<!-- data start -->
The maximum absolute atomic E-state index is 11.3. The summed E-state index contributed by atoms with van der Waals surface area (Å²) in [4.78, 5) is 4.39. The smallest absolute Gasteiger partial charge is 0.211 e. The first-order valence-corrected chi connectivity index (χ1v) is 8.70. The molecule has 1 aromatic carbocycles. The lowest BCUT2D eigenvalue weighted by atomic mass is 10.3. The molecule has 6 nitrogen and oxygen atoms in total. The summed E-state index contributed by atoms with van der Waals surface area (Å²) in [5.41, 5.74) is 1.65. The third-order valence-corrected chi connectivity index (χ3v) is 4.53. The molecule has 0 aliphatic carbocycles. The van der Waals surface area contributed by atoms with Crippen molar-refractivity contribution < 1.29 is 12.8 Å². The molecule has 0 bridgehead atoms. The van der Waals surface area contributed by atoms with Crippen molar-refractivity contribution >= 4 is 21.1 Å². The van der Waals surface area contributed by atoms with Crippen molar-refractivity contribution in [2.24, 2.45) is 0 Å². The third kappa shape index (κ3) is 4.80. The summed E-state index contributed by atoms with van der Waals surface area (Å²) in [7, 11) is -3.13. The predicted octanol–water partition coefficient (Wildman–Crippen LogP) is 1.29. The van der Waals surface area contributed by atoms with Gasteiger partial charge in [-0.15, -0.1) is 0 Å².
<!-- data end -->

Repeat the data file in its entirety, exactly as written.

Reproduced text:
The maximum absolute atomic E-state index is 11.3. The summed E-state index contributed by atoms with van der Waals surface area (Å²) in [4.78, 5) is 4.39. The smallest absolute Gasteiger partial charge is 0.211 e. The first-order valence-corrected chi connectivity index (χ1v) is 8.70. The molecule has 1 aromatic carbocycles. The lowest BCUT2D eigenvalue weighted by atomic mass is 10.3. The molecule has 6 nitrogen and oxygen atoms in total. The summed E-state index contributed by atoms with van der Waals surface area (Å²) in [5.41, 5.74) is 1.65. The third-order valence-corrected chi connectivity index (χ3v) is 4.53. The molecule has 0 aliphatic carbocycles. The van der Waals surface area contributed by atoms with Crippen molar-refractivity contribution < 1.29 is 12.8 Å². The molecule has 0 bridgehead atoms. The van der Waals surface area contributed by atoms with Crippen molar-refractivity contribution >= 4 is 21.1 Å². The van der Waals surface area contributed by atoms with Crippen molar-refractivity contribution in [2.24, 2.45) is 0 Å². The third kappa shape index (κ3) is 4.80. The summed E-state index contributed by atoms with van der Waals surface area (Å²) in [7, 11) is -3.13. The predicted octanol–water partition coefficient (Wildman–Crippen LogP) is 1.29. The van der Waals surface area contributed by atoms with Gasteiger partial charge in [-0.15, -0.1) is 0 Å².